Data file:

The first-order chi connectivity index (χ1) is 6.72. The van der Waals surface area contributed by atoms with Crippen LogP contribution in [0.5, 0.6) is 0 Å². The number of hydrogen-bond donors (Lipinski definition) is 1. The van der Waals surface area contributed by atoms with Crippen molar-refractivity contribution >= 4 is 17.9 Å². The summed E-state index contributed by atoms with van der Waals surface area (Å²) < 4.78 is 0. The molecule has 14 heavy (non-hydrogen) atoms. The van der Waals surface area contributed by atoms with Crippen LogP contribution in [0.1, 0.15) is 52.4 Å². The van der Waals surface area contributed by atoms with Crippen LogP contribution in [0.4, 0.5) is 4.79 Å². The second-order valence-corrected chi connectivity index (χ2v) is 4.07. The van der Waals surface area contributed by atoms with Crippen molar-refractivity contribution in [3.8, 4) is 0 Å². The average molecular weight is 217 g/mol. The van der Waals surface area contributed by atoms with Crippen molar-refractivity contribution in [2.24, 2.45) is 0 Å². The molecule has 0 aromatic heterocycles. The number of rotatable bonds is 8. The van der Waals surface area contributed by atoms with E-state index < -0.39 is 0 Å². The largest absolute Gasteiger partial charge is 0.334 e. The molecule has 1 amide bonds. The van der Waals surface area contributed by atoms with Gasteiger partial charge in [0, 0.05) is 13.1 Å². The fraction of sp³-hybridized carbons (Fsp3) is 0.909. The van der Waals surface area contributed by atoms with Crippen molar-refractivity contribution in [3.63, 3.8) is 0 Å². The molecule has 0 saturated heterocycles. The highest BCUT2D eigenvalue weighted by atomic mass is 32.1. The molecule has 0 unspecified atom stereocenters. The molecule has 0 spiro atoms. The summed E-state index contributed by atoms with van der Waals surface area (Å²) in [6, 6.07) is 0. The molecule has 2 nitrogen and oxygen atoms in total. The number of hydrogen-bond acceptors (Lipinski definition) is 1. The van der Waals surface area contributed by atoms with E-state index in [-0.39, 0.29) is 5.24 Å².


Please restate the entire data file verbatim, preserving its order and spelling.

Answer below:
The first-order chi connectivity index (χ1) is 6.72. The van der Waals surface area contributed by atoms with Crippen LogP contribution in [0.5, 0.6) is 0 Å². The number of hydrogen-bond donors (Lipinski definition) is 1. The van der Waals surface area contributed by atoms with Crippen molar-refractivity contribution >= 4 is 17.9 Å². The summed E-state index contributed by atoms with van der Waals surface area (Å²) < 4.78 is 0. The molecule has 14 heavy (non-hydrogen) atoms. The van der Waals surface area contributed by atoms with Crippen LogP contribution in [0.1, 0.15) is 52.4 Å². The van der Waals surface area contributed by atoms with Crippen LogP contribution in [0.4, 0.5) is 4.79 Å². The second-order valence-corrected chi connectivity index (χ2v) is 4.07. The van der Waals surface area contributed by atoms with Crippen molar-refractivity contribution in [3.8, 4) is 0 Å². The average molecular weight is 217 g/mol. The van der Waals surface area contributed by atoms with Crippen molar-refractivity contribution in [2.24, 2.45) is 0 Å². The molecule has 0 aromatic heterocycles. The number of rotatable bonds is 8. The van der Waals surface area contributed by atoms with E-state index < -0.39 is 0 Å². The largest absolute Gasteiger partial charge is 0.334 e. The molecule has 1 amide bonds. The van der Waals surface area contributed by atoms with Gasteiger partial charge in [0, 0.05) is 13.1 Å². The fraction of sp³-hybridized carbons (Fsp3) is 0.909. The van der Waals surface area contributed by atoms with Crippen molar-refractivity contribution in [3.63, 3.8) is 0 Å². The molecule has 0 saturated heterocycles. The highest BCUT2D eigenvalue weighted by atomic mass is 32.1. The molecule has 0 unspecified atom stereocenters. The molecule has 0 spiro atoms. The summed E-state index contributed by atoms with van der Waals surface area (Å²) in [6, 6.07) is 0. The molecule has 2 nitrogen and oxygen atoms in total. The number of hydrogen-bond acceptors (Lipinski definition) is 1. The van der Waals surface area contributed by atoms with E-state index in [-0.39, 0.29) is 5.24 Å².